Volume 518, July-August 2010Herschel: the first science highlights
|Number of page(s)||12|
|Section||Interstellar and circumstellar matter|
|Published online||27 August 2010|
Spatial distribution of interstellar dust in the Sun's vicinity*
Comparison with neutral sodium-bearing gas
ACRI-ST, 260 route du Pin Montard, Sophia Antipolis, France e-mail: firstname.lastname@example.org
2 Université de Savoie, LGIT-Savoie, 73376 Le-Bourget-du-Lac, France
3 Université Versailles-St Quentin, LATMOS-IPSL, 11 Bd D'Alembert, 78280 Guyancourt, France
Accepted: 4 March 2010
Aims. 3D tomography of the interstellar dust and gas may be useful in many respects, from the physical and chemical evolution of the interstellar medium itself to foreground decontamination of the cosmic microwave background, or various studies of the environments of specific objects. However, while spectral data cubes of the galactic emission become increasingly precise, the information on the distance to the emitting regions has not progressed as well and relies essentially on the galactic rotation curve. Our goal here is to bring more precise information on the distance to nearby interstellar dust and gas clouds within 250 pc.
Methods. We apply the best available calibration methods to a carefully screened set of stellar Strömgren photometry data for targets possessing a Hipparcos parallax and spectral type classification. We combine the derived interstellar extinctions and the parallax distances for about 6000 stars to build a 3D tomography of the local dust. We use an inversion method based on a regularized Bayesian approach and a least squares criterion, optimized for this specific data set. We apply the same inversion technique to a totally independent set of neutral sodium absorption data available for about 1700 target stars.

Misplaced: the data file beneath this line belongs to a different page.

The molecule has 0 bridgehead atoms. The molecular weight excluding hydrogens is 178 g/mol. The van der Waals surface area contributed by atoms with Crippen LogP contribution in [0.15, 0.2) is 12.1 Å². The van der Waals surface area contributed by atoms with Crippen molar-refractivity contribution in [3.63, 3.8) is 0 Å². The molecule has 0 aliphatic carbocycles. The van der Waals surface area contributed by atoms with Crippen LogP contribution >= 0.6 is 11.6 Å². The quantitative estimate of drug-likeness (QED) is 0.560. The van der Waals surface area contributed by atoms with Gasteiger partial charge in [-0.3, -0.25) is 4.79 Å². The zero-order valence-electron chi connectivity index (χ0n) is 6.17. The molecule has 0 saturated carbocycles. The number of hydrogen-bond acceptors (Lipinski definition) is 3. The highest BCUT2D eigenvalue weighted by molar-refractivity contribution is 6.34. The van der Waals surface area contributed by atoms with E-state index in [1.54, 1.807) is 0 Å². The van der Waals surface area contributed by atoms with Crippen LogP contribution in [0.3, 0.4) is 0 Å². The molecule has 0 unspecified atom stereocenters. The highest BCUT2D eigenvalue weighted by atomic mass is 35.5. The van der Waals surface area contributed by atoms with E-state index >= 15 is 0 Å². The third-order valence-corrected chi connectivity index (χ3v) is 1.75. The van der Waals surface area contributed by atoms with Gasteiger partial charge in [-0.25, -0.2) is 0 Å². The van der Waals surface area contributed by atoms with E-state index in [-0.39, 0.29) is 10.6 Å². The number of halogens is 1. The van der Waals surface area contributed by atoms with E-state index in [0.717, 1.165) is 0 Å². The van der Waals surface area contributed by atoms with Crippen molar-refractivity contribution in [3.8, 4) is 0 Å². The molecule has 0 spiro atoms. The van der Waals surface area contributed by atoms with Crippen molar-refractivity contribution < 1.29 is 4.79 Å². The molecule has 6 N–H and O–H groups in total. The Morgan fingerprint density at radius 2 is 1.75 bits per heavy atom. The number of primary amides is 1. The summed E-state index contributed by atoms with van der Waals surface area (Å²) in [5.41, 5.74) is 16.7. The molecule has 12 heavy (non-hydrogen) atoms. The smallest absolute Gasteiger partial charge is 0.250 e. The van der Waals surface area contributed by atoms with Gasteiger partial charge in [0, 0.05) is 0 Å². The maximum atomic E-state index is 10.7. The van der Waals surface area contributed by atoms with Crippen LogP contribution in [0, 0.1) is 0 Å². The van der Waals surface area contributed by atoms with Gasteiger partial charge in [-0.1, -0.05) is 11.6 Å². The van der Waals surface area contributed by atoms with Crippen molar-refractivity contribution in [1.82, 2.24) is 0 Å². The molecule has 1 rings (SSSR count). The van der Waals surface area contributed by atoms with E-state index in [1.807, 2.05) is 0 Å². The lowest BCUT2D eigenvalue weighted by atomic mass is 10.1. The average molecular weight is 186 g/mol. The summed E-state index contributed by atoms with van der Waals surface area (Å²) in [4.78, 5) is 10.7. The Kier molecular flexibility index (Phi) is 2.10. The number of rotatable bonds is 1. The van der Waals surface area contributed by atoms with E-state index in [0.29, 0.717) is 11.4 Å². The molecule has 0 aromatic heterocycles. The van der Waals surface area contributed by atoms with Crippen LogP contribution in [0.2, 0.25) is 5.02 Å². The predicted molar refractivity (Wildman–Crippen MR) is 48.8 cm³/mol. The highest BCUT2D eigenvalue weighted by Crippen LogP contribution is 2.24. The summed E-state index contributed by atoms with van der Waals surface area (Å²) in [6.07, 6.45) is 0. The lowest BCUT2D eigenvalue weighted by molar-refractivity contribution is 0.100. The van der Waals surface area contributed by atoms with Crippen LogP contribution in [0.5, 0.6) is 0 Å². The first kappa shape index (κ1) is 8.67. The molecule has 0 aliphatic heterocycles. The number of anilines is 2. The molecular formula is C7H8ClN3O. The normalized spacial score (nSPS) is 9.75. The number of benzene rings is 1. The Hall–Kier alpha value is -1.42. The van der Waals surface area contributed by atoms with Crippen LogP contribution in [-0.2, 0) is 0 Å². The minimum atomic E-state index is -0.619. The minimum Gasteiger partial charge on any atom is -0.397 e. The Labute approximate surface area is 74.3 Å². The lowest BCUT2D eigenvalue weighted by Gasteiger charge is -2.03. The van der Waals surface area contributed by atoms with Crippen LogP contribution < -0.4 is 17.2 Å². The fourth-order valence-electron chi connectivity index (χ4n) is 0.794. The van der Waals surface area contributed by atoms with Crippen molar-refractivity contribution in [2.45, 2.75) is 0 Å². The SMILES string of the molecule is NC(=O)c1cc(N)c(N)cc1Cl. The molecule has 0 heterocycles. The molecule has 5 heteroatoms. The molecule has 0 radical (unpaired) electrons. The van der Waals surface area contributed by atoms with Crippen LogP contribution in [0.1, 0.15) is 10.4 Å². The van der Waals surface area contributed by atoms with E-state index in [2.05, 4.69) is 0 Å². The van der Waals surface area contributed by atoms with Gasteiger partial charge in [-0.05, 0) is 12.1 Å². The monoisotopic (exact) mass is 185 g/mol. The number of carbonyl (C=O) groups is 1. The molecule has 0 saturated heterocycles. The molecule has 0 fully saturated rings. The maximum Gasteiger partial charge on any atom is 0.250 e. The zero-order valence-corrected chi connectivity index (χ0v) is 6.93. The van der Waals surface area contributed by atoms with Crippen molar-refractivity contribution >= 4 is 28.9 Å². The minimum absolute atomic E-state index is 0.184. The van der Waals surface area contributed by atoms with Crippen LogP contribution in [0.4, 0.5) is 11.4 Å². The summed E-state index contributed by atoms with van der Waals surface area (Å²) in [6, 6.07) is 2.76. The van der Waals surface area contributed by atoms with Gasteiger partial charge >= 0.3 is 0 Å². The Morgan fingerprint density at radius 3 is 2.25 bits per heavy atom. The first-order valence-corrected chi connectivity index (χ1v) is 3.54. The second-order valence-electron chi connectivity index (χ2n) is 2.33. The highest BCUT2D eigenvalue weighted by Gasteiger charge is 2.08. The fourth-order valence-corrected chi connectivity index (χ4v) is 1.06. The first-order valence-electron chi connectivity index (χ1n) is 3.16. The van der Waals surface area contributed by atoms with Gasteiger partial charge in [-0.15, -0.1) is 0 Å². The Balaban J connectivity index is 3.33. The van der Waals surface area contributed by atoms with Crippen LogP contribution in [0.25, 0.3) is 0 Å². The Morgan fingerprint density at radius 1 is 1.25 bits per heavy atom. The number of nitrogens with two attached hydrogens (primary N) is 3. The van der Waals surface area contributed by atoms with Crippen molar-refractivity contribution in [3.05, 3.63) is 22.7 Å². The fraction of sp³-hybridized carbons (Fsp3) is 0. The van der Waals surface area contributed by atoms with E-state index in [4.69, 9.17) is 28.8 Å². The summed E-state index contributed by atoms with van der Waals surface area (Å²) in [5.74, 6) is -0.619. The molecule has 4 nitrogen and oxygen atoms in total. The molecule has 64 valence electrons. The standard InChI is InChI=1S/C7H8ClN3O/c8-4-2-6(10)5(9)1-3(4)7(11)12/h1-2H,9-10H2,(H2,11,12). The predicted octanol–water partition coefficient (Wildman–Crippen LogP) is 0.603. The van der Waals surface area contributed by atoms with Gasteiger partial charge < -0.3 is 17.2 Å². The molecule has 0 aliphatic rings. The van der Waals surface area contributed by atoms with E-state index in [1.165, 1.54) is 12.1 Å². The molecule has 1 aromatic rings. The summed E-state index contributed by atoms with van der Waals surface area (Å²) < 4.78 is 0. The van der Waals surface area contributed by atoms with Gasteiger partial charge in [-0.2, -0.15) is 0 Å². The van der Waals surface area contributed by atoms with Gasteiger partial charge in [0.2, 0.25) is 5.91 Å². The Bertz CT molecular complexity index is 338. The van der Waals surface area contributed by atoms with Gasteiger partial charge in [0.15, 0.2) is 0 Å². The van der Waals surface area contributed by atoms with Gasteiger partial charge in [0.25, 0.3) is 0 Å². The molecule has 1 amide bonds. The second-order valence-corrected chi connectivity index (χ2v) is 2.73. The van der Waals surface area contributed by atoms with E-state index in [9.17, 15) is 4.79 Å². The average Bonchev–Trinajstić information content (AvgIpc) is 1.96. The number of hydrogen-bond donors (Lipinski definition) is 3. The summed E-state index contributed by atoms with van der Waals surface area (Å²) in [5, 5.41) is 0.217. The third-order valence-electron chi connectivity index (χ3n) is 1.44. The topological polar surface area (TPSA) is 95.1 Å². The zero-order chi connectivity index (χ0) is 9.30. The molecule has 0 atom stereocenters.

Results. We obtain 3D maps of the opacity and the distance to the main dust-bearing clouds within 250 pc and identify in those maps well-known dark clouds and high galactic more diffuse entities. We calculate the integrated extinction between the Sun and the cube boundary and compare this with the total galactic extinction derived from infrared 2D maps. The two quantities reach similar values at high latitudes, as expected if the local dust content is satisfyingly reproduced and the dust is closer than 250 pc. Those maps show a larger high latitude dust opacity in the North compared to the South, reinforcing earlier evidences. Interestingly the gas maps do not show the same asymmetry, suggesting a polar asymmetry of the dust to gas ratio at small distances. We compare the opacity distribution with the 3D distribution of interstellar neutral sodium resulting from the inversion of sodium columns. We discuss the similarities and discrepancies and the influence of data set limitations. Finally we discuss the potential improvements of those 3D maps.
Key words: ISM: clouds / dust, extinction / local insterstellar matter
© ESO, 2010
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